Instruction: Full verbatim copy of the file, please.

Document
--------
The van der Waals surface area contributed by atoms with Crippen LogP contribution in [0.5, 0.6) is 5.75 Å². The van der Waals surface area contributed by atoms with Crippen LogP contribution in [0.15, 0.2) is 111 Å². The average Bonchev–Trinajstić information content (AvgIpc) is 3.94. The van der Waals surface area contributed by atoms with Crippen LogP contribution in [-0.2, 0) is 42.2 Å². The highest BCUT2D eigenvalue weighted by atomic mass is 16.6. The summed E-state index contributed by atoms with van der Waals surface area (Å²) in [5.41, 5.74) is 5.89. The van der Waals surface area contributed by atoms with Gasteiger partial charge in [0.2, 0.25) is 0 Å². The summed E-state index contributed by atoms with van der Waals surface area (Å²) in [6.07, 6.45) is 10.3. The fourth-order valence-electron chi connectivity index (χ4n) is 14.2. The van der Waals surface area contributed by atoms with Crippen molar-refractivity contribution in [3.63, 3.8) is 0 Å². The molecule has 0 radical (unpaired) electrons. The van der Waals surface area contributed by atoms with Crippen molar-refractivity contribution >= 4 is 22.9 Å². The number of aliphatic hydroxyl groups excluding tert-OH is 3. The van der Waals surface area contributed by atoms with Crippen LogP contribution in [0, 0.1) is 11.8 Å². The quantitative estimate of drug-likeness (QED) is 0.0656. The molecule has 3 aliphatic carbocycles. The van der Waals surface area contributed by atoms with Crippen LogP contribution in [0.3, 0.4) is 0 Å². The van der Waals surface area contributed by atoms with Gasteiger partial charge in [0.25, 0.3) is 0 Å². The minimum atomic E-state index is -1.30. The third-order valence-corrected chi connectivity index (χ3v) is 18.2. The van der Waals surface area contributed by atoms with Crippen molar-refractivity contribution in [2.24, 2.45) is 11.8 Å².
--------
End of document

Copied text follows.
The van der Waals surface area contributed by atoms with Crippen LogP contribution in [0.5, 0.6) is 5.75 Å². The van der Waals surface area contributed by atoms with Crippen LogP contribution in [0.15, 0.2) is 111 Å². The average Bonchev–Trinajstić information content (AvgIpc) is 3.94. The van der Waals surface area contributed by atoms with Crippen LogP contribution in [-0.2, 0) is 42.2 Å². The highest BCUT2D eigenvalue weighted by atomic mass is 16.6. The summed E-state index contributed by atoms with van der Waals surface area (Å²) in [5.41, 5.74) is 5.89. The van der Waals surface area contributed by atoms with Gasteiger partial charge in [0.2, 0.25) is 0 Å². The summed E-state index contributed by atoms with van der Waals surface area (Å²) in [6.07, 6.45) is 10.3. The fourth-order valence-electron chi connectivity index (χ4n) is 14.2. The van der Waals surface area contributed by atoms with Crippen molar-refractivity contribution in [3.63, 3.8) is 0 Å². The molecule has 0 radical (unpaired) electrons. The van der Waals surface area contributed by atoms with Crippen molar-refractivity contribution >= 4 is 22.9 Å². The number of aliphatic hydroxyl groups excluding tert-OH is 3. The van der Waals surface area contributed by atoms with Crippen LogP contribution in [0, 0.1) is 11.8 Å². The quantitative estimate of drug-likeness (QED) is 0.0656. The molecule has 3 aliphatic carbocycles. The van der Waals surface area contributed by atoms with Crippen LogP contribution in [0.3, 0.4) is 0 Å². The van der Waals surface area contributed by atoms with Gasteiger partial charge in [0.25, 0.3) is 0 Å². The minimum atomic E-state index is -1.30. The third-order valence-corrected chi connectivity index (χ3v) is 18.2. The van der Waals surface area contributed by atoms with Crippen molar-refractivity contribution in [2.24, 2.45) is 11.8 Å².